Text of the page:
Sometimes there is a fear of lawsuits from these embarrassments so a conspiracy is created to control information.

But I would say actual "Criminal Conspiracies" account for a relatively small percentage of all conspiracies.

The problem is that the word "Conspiracy" has basically lost all of it's meaning in the United States. In the United States, the word "Conspiracy" means that you are a paranoid schizophrenic that believes that Elvis never died and he's working at the 7-11 in Memphis.

Think about it, two kids not telling their mother about a broken a Vase is a conspiracy. Basically 90% of the plot lines for the Brady Bunch and I Love Lucy revolved around some type of conspiracy.

I could see Selig going to the head of TBS and asking him to tone down the Anti-Umpire comments.

tyrannoman said...

At least these plays, all of them, are very, very close and several are inconclusive even with HD video review. We're not talking about Don Dinkenger or Eric Gregg here. I think these calls are far more excusable than farces like those games.

Bill said...

Come on, Steve and Mr. SKIA, give David his due. It takes a certain special something to comment on a total stranger's blog and come right out of the gate cursing and calling him names, and then to get all huffy about said blogger cursing and calling a total stranger names.

So is he an ass and a petty fool? Yes, but he's also a total hypocrite. You can't just selectively pick and choose among his many qualities.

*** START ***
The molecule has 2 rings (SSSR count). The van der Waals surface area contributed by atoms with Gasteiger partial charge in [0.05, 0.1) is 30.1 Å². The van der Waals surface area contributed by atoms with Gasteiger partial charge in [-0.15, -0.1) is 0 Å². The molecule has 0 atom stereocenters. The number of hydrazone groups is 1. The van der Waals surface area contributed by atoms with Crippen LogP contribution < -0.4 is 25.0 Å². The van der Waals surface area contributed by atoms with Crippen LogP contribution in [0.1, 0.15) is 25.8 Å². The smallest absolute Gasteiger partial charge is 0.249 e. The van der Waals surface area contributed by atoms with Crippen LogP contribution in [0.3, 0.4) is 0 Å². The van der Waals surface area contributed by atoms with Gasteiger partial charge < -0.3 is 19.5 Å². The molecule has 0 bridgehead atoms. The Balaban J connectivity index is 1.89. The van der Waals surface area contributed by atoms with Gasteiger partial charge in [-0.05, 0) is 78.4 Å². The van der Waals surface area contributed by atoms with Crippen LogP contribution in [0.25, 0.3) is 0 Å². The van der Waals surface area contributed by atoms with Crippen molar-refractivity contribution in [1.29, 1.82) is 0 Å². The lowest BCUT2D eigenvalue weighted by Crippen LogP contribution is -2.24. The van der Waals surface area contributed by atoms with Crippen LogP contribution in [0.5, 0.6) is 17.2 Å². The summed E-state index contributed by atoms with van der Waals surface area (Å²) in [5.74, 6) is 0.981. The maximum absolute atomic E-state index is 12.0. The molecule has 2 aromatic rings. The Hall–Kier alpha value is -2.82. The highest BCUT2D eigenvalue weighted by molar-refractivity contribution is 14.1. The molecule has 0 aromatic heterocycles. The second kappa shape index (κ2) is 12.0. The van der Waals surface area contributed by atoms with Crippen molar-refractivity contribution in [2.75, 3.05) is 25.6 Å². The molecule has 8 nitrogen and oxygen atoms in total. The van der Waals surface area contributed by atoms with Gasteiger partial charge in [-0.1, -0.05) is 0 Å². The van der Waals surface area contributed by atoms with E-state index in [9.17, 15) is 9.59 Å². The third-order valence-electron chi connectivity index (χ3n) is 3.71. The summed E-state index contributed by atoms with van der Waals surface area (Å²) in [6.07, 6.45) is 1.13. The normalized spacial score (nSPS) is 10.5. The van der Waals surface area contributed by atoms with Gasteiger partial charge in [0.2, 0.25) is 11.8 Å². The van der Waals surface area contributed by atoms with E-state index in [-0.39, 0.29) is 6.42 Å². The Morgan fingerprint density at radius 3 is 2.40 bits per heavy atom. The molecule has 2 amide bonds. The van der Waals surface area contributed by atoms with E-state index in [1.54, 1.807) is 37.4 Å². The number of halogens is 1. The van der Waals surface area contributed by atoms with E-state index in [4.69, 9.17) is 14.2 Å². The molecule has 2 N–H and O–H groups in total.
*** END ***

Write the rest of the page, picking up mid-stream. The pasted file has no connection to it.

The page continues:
lateral said...

Keep up the good work, TCM, but don't waste your time feeding the troll(s).

Charles Gates said...

The concept was mentioned in a science fiction story by Julian Huxley, "The Tissue-Culture King," first published in 1927, in which the protagonist discovers that "caps of metal foil" can be used to block the effects of telepathy.

Jay Ess said...

I had the same thought about TBS intentionally avoiding showing replays. Seems to me they showed their strike zone box a lot less too on close ball-strike calls. And while it's true networks like to play up controversy, they don't do it at the expense of creating doubt about the credibility of their own product, in this case baseball games. I wonder if FOX will continue the trend?

Wally said...

David, you probably didn't notice but in this statement you admit to having problems with your reading comprehension:

>And you're also giving yourself a weird pseudonym, which makes your arguments even harder to track 'cause I don't even know who the hell is writing it. Reading that, it's like, "Is this being written by a committee? What's going on there?<

I don't have problem tracking TCM's arguments, it doesn't seem like anyone else here is either, well except for you. So given that, I'm think the problem is with you and not TCM.

Anyway, you're acting like a complete douche, but hey, that's just my opinion, so don't get all worked up.